This appears to be a completely new sprue prepared for this release of the Sovremenny. This sprue is almost completely devoted to the lower hull and fittings found there. The lower hull features two sets of slanting bilge keels and a prominent sonar dome at the bow foot. The lower hull appears to be a fraction of a millimeter longer than the upper hull at waterline. The difference was so small it is almost not noticeable. It is very simple to line up both halves at the cutwater. This will provide about ¼ to ½ millimeter of lower hull to be removed at the stern of the lower hull. One swipe of a sanding pad should accomplish this. Other underwater fittings are nicely done twin rudders, five-bladed propellers, underwater stabilizers, and propeller shafts with struts. DML also provides a mounting stand for a full hull build of the kit on this sprue. Two other parts provided on this sprue are D12 and D13. Part D12 appears to be a deck house that is amidships between the fore and aft superstructures on the PLAN 956E variant. The assembly instructions don’t indicate that this part is for the optional PLAN variant but in the profiles of painting guide this structure, which appears on the 956E, is not present on the Russian 956. Part D13 is a new center spindle for attachment of the brass radars of the photo-etch fret on the Russian Project 956.
The inclusion of a full brass photo-etch fret is probably the biggest improvement for the Dragon Sovremenny. This fret provides not only ship specific detail but ship’s railing as well, so you do not have to go out and buy railing. The strong point of this fret is in the ironwork that makes up the main mast. The mainmast for the Chinese PLAN 956E is significantly different than the main mast for the original Russian Project 956. Both versions are of course included in this fret. Although different from each other, each will be equally lovely on the completed model, as each is intricate in its own right. The fret does not contain any inclined ladders and the only vertical ladder is the one provided for the mainmast. Other than the two optional mainmasts and the ship’s railing, the fret also includes the larger radar arrays. These arrays are solid and although they are better than the plastic parts in the kit, their solid nature is a disappointment. They are not state of the art and are the only things that mar, this otherwise lovely fret. The fret also includes optional helicopter rotors, which should be used over the plastic ones provided on B sprue.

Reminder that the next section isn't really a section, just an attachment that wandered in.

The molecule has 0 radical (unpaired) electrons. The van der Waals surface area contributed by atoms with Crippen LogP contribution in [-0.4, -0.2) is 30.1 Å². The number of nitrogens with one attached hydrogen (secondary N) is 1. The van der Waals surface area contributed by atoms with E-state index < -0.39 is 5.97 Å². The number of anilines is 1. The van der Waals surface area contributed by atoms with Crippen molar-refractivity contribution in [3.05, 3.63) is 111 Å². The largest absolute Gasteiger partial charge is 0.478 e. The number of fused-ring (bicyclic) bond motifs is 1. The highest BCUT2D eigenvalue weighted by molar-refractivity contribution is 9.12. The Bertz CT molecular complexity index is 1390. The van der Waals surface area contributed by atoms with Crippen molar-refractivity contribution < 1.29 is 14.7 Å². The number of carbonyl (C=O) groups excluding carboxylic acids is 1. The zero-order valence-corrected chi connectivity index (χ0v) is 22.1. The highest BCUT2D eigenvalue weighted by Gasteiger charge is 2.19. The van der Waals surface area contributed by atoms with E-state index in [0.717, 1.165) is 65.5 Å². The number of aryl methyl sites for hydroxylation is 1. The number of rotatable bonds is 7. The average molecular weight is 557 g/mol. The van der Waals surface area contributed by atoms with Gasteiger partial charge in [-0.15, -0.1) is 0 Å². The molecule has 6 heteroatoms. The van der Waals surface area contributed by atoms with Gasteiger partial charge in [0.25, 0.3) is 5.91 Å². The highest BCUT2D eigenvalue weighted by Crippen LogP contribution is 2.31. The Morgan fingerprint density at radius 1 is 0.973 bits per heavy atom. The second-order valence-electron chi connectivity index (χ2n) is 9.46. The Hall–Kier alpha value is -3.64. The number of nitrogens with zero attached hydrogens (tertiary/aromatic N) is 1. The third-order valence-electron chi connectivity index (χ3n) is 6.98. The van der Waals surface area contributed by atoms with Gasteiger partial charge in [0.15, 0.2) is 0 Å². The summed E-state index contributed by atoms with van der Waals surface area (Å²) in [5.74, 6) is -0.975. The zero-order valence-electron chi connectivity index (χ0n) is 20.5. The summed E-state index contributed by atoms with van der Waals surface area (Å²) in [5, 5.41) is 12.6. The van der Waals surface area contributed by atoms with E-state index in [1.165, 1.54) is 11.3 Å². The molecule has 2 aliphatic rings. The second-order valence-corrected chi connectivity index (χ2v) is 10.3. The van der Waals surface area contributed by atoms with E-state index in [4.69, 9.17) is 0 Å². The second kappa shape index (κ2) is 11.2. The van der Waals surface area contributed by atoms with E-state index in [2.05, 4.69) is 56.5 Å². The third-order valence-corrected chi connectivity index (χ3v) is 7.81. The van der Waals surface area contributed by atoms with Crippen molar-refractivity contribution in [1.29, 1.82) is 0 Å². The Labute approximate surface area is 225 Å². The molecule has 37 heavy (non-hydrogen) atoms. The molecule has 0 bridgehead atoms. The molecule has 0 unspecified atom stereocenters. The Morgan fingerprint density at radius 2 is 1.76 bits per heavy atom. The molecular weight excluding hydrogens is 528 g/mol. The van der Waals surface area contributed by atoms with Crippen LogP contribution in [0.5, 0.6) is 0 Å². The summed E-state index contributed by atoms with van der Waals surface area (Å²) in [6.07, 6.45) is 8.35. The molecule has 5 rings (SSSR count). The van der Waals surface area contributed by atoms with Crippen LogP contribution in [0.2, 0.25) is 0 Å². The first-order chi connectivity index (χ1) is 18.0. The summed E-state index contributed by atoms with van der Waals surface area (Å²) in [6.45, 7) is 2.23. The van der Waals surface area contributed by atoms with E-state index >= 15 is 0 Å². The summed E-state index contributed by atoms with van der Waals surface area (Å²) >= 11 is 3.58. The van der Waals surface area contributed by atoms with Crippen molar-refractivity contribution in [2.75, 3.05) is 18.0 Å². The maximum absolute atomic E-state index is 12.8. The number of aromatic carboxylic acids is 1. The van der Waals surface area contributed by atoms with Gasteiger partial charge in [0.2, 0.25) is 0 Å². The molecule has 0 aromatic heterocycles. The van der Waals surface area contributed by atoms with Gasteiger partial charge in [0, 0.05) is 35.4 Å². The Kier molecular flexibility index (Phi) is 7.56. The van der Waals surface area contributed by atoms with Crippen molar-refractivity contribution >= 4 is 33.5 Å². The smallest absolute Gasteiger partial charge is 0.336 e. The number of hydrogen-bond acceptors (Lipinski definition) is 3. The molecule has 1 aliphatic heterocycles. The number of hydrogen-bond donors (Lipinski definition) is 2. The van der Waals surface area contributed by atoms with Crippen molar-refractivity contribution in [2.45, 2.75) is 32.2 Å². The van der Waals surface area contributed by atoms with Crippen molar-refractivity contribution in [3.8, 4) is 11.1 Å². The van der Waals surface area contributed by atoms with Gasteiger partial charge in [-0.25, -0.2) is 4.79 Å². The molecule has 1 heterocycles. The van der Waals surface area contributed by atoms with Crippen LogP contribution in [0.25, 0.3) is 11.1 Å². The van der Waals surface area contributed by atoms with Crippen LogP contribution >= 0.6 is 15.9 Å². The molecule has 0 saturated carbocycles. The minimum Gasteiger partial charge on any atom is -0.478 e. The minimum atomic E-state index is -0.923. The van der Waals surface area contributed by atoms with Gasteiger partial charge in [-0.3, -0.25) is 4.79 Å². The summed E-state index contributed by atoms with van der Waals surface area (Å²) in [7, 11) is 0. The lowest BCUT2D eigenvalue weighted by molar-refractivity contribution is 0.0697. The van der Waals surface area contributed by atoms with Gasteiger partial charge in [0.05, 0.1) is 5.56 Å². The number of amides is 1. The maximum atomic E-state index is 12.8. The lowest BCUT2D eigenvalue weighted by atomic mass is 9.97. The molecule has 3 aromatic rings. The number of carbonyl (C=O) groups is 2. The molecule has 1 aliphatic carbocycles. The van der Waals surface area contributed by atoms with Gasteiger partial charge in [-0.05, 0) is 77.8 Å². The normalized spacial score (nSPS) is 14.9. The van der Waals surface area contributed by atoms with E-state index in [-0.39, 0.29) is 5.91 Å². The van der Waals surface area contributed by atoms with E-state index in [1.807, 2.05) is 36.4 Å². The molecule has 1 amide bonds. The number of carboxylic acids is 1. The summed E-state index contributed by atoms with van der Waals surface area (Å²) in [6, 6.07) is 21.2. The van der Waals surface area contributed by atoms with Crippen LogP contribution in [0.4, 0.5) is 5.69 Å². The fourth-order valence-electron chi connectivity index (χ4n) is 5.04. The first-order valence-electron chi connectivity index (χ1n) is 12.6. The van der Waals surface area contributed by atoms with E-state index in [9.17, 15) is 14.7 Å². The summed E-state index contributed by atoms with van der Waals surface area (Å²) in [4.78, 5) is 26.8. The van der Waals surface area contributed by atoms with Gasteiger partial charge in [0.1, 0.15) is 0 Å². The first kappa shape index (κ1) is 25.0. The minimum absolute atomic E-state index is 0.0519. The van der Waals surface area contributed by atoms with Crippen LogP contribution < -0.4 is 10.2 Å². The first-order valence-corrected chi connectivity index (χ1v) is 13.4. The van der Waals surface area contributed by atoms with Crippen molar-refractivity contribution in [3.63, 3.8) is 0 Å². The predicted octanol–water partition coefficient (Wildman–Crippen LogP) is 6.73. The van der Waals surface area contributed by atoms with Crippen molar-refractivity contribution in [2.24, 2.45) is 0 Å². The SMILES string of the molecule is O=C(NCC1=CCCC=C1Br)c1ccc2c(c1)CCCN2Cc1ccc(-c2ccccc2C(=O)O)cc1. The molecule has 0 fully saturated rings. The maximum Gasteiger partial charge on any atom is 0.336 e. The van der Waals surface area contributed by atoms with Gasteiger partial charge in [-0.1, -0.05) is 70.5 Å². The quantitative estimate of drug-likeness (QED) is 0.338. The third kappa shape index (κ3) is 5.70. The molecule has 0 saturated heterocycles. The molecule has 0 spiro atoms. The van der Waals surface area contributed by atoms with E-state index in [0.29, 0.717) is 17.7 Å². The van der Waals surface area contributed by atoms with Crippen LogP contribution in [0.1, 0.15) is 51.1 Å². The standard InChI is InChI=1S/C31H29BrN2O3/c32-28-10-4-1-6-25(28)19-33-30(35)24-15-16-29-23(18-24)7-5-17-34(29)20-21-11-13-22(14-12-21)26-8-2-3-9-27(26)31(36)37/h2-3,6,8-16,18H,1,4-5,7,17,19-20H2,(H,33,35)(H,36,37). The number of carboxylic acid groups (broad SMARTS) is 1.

Dragon provides a gorgeous sheet of decals in this kit. Cartograf of
Dragon provides the usual fold out set of instructions. There are a total of eight pages. Page one contains a parts laydown. Parts that are not used are shaded in blue. Page two starts with general instructions and painting color list in Chinese, Japanese, English, German, French and Spanish. Also included in blue are icons that are used in the instructions to indicate certain actions or options. At the bottom is the first step in the assembly sequence. The next four pages include clear drawings of nine stages of assembly. Optional assemblies for building the PLAN 956E version are clearly differentiated from the build of the Russian 956 version. One exception to this appear to be in step 8. The instructions do not show that Part D12 is only found on the PLAN 956E and yet appears to be true. Page seven has profile and plan views of both the Russian 956 and PLAN 956E versions with painting and decal placement instructions. Page eight addresses the assembly of the lower hull and attachment of the photo-etch railings. With the exception of attachment of part D12, the instructions should not cause any confusion.
The Sovremenny Project 956 destroyer is one of the essential ships to have in any collection of modern warships. It is a lovely design and was produced in substantial numbers. Ships of the class are still in service in the Russian and Chinese navies. Dragon has improved upon the original 1:700 scale kit of Sovremenny. This new version of the kit has new parts, new decals, and new brass photo-etch to present options and detail not available to the modeler before.